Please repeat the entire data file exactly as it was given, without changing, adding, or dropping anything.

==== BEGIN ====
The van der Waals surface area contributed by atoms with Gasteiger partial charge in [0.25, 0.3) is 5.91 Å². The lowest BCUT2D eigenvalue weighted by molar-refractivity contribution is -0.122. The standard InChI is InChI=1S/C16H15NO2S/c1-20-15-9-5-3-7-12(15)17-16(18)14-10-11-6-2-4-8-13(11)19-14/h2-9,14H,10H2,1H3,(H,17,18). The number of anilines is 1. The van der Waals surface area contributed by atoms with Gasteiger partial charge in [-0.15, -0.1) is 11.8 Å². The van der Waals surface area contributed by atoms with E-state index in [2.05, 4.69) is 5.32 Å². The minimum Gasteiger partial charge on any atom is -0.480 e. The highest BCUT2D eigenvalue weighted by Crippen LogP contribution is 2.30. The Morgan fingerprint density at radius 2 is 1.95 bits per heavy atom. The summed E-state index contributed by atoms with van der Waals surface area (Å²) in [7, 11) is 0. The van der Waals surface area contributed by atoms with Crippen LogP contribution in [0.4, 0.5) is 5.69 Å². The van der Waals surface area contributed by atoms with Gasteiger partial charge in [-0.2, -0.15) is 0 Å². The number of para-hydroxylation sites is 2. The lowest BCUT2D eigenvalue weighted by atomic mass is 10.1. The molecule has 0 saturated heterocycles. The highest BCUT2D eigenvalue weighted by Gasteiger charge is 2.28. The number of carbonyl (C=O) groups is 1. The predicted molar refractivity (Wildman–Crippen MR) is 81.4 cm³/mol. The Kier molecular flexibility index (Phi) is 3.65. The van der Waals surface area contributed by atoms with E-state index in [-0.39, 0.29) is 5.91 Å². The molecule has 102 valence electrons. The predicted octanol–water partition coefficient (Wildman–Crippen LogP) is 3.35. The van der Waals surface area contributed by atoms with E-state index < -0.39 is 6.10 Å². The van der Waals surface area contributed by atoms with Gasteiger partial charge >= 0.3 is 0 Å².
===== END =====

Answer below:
The van der Waals surface area contributed by atoms with Gasteiger partial charge in [0.25, 0.3) is 5.91 Å². The lowest BCUT2D eigenvalue weighted by molar-refractivity contribution is -0.122. The standard InChI is InChI=1S/C16H15NO2S/c1-20-15-9-5-3-7-12(15)17-16(18)14-10-11-6-2-4-8-13(11)19-14/h2-9,14H,10H2,1H3,(H,17,18). The number of anilines is 1. The van der Waals surface area contributed by atoms with Gasteiger partial charge in [-0.15, -0.1) is 11.8 Å². The van der Waals surface area contributed by atoms with E-state index in [2.05, 4.69) is 5.32 Å². The minimum Gasteiger partial charge on any atom is -0.480 e. The highest BCUT2D eigenvalue weighted by Crippen LogP contribution is 2.30. The Morgan fingerprint density at radius 2 is 1.95 bits per heavy atom. The summed E-state index contributed by atoms with van der Waals surface area (Å²) in [7, 11) is 0. The van der Waals surface area contributed by atoms with Crippen LogP contribution in [0.4, 0.5) is 5.69 Å². The van der Waals surface area contributed by atoms with Gasteiger partial charge in [-0.2, -0.15) is 0 Å². The number of para-hydroxylation sites is 2. The lowest BCUT2D eigenvalue weighted by atomic mass is 10.1. The molecule has 0 saturated heterocycles. The highest BCUT2D eigenvalue weighted by Gasteiger charge is 2.28. The number of carbonyl (C=O) groups is 1. The predicted molar refractivity (Wildman–Crippen MR) is 81.4 cm³/mol. The Kier molecular flexibility index (Phi) is 3.65. The van der Waals surface area contributed by atoms with E-state index in [-0.39, 0.29) is 5.91 Å². The molecule has 102 valence electrons. The predicted octanol–water partition coefficient (Wildman–Crippen LogP) is 3.35. The van der Waals surface area contributed by atoms with E-state index < -0.39 is 6.10 Å². The van der Waals surface area contributed by atoms with Gasteiger partial charge >= 0.3 is 0 Å².